Chinese biotech firm Genscript’s shares jump by a third on US$350m Johnson & Johnson unit tie-up
Shares of Genscript Biotech, one of the most valuable pharmaceutical stocks listed in Hong Kong, have surged 31.6 per cent to a fresh record after unveiling a pact worth over US$350 million with a unit of Johnson & Johnson to develop blood cancer treatments.
The deal with a biotech subsidiary of the American health care giant is a major shot in the arm for the Chinese drug developer and appears to recognise its potential as one of the world’s largest providers of gene synthesis services.
It comes 11 days after Genscript said the Chinese government had accepted its application to run clinical trials for its treatment for multiple myeloma. It is an incurable form of cancer that causes the build-up of abnormal plasma cells in the bone marrow.
“The group’s collaboration with Janssen will enhance its experience and infrastructure in connection with its clinical trial development and commercialisation of its products,” Genscript said in a filing to Hong Kong’s bourse on Friday.
Under a “collaboration and licence agreement” with Janssen Biotech, the latter will pay a Genscript subsidiary US$350 million within 10 days.
More “milestone payments” will be made to cover factors including manufacturing costs, commercialisation approval and sales of the proven treatment.
Nanjing-based Genscript will share 70 per cent of the development costs and profit from the tie-up in Greater China, and 50 per cent elsewhere globally. Janssen takes up the remainder.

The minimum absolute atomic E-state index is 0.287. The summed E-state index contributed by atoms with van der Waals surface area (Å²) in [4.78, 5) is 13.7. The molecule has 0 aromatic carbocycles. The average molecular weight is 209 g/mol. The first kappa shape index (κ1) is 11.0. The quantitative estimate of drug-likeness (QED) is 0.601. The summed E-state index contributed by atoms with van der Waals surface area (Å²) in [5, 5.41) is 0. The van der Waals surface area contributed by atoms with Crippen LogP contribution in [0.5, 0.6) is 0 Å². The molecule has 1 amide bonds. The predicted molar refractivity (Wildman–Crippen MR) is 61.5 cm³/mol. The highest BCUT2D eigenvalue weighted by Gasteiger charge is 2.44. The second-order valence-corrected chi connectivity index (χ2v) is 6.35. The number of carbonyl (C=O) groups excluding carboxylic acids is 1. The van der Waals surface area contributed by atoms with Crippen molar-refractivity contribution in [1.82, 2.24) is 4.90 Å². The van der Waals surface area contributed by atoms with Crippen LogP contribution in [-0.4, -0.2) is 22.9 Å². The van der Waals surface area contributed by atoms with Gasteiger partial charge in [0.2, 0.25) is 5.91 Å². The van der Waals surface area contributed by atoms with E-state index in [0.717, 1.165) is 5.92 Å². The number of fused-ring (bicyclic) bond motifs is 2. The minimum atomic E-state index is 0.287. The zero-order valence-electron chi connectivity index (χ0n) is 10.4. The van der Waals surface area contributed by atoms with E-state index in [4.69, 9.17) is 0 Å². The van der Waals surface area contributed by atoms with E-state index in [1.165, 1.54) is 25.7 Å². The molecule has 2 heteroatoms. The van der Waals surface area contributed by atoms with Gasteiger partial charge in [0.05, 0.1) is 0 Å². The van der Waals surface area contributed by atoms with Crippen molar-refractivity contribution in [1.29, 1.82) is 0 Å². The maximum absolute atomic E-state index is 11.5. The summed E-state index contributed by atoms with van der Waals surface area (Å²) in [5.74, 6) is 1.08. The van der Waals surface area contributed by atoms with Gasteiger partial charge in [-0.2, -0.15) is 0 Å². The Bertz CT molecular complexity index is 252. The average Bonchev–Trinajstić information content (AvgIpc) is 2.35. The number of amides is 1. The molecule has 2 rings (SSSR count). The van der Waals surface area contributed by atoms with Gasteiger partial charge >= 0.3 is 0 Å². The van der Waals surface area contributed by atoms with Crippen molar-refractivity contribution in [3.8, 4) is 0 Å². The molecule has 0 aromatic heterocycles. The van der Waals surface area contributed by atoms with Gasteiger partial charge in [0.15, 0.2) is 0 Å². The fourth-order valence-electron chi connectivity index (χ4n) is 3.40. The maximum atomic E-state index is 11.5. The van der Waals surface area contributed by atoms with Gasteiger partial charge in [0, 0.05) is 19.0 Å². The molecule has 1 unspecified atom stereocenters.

Genscript shares finished Friday at HK$21.3. It was the sixth most actively traded stock, with some HK$1.18 billion of shares changing hands.
They have jumped almost six-fold since the start of the year, giving the company a market value of HK$28 billion, or 175 times last year’s earnings – one of the highest among Hong Kong-listed health care stocks.
“There are significant research and development costs related to clinical trials … the sharing of costs with Janssen would alleviate the burden of Genscript,” said a report by JP Morgan, a joint bookrunner of Genscript’s initial public offering two years ago.
While Genscript gets to retain the intellectual property for its “chimeric antigen receptor T-cell”
(CAR-T) therapies that can be used to develop treatments for other cancers, the bank’s analysts noted the success of the joint project is far from certain and “significant risks remain”.
“As CAR-T is a leading edge technology with only two drugs approved globally this year, we cannot ascertain the possibility of success for [Genscript’s] CAR-T multiple treatment,” they said.
Citing the US government’s National Cancer Institute, they said CAR-T is the most advanced cancer treatment available to date that uses a patient’s own immune system to recognise and eliminate cancer cells.
The therapy involves genetic modification of patients’ T cells, which are grown in the laboratory in large numbers before infusing into the patients to combat the cancer.
Genscript is planning to submit clinical trial applications to US and Chinese regulators by the end of this year or early next year, and those can be completed in two to three years, the JP Morgan report said.
Multiple myeloma is the second most common haematological malignancy after non-Hodgkin’s lymphoma, with 750,000 patients globally and 114,000 new cases annually. One in 100,000 people in China, and four in 100,000 globally, are affected by the disease.